Sally N. Fairbank
Sally N. Fairbank, professor and coordinator of Paralegal Studies at College of DuPage, has been named the Overall Outstanding Faculty Member for 2011-2012.
Representing the Business and Applied Technology Division, Fairbank will receive a $1,000 award from the College of DuPage Foundation, which annually recognizes outstanding teaching achievement at the College.
The Glen Ellyn resident has always been fascinated by the legal system. Fairbank earned a bachelor's degree in English from Northwestern University, a J.D. from Washington University in St. Louis and a master's degree in Education from Northern Illinois University. During and after law school graduation, she was a law clerk for a state appellate court judge in St. Louis. She then moved to Chicago and worked as an associate defense attorney at a medium-sized law firm. She also worked in transactional law at International Harvester (now Navistar) and Motorola in Chicago.
"The Motorola law department had many skilled paralegals, and that is where I first became aware of the important contribution paralegals make to the legal profession," she said.
Fairbank wanted courtroom experience, so she was hired by the DuPage Public Defender's office in the juvenile division. In 2002, she also began teaching business law at College of DuPage.
"I love talking about the law and the legal system," she said. "Although I was only teaching one class per week, I liked the excitement of the classroom and the feeling of helping someone understand the complexities of the legal system within the context of the business world."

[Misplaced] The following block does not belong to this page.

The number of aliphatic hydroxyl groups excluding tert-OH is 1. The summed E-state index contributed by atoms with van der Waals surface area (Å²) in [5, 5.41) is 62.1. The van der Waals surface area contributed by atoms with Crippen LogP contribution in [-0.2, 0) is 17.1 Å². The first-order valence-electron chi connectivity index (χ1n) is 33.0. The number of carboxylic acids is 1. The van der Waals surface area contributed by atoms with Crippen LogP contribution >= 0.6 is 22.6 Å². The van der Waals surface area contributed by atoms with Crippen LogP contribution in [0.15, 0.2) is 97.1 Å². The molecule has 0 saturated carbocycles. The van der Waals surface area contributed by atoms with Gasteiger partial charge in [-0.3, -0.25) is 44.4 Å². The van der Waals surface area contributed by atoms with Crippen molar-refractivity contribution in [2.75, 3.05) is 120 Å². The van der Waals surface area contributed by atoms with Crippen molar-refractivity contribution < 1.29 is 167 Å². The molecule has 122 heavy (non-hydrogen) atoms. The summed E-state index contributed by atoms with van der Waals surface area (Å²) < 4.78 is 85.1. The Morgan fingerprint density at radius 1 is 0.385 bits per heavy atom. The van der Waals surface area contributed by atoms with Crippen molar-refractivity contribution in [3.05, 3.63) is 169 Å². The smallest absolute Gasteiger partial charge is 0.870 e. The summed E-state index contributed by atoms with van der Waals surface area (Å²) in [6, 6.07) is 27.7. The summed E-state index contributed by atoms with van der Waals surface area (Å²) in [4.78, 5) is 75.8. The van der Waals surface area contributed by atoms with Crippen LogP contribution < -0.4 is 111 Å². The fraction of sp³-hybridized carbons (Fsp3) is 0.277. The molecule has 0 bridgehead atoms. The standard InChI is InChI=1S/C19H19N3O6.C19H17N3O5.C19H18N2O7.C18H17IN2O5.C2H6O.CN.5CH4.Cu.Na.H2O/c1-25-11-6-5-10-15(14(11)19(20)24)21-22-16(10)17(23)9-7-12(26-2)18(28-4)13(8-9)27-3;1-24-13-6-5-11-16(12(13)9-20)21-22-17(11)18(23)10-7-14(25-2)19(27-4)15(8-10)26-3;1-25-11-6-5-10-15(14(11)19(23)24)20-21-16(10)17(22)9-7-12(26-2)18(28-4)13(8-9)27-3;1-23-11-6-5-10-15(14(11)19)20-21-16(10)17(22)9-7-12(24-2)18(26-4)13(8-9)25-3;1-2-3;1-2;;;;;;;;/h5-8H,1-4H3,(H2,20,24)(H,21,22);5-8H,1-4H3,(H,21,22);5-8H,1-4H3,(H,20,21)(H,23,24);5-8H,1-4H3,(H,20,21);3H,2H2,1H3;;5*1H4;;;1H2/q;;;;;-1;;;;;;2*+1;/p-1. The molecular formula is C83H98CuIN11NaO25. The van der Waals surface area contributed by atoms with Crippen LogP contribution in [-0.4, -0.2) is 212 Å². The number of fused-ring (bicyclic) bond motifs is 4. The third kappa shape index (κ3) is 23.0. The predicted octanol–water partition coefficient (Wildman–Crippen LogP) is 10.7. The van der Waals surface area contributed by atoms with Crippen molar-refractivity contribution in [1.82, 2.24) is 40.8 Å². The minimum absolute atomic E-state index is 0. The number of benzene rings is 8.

When South Suburban College was searching for a coordinator and full-time faculty member for its Paralegal program, Fairbank applied for and was offered the job. But she stayed in touch with College of DuPage, aware that COD was planning to start its own Paralegal Studies program. When Paralegal Studies started in 2006, Fairbank was hired to create curriculum, interview and hire adjunct faculty, select all textbooks, and form an active advisory committee that now consists of 18 lawyers, paralegals and career professionals.
"I have an intuitive understanding about knowing what needs to get done to complete a project," she said. "But I couldn't have done it without the support of others. I was mentored by the talented faculty at College of DuPage, who are gifted teachers and show compassion and concern for their students. Also, I attended many conferences with other paralegal educators and spoke to them in-depth about how to design a high-quality program."
Since the program's inception at College of DuPage, Fairbank has been instrumental in building its success, growing enrollment from 25 initial students to 219 full- and part-time students in spring 2012. In 2010, the program received approval from the American Bar Association, a recognized leader in evaluating paralegal education programs and granting approval to programs that meet its rigorous guidelines. Although paralegal programs are not required to receive ABA approval, they seek it voluntarily in order to obtain the additional credibility and stature the ABA provides.
As the legal profession continues to evolve, Fairbank responds by continually reviewing curriculum. Two new Paralegal classes address the growing areas of elder law and immigration law.
"I want to play a role in building lives," she said. "I value the uniqueness of each individual student, and I want to lead all of them into this field of knowledge so they can have successful and rewarding careers in a field that I love."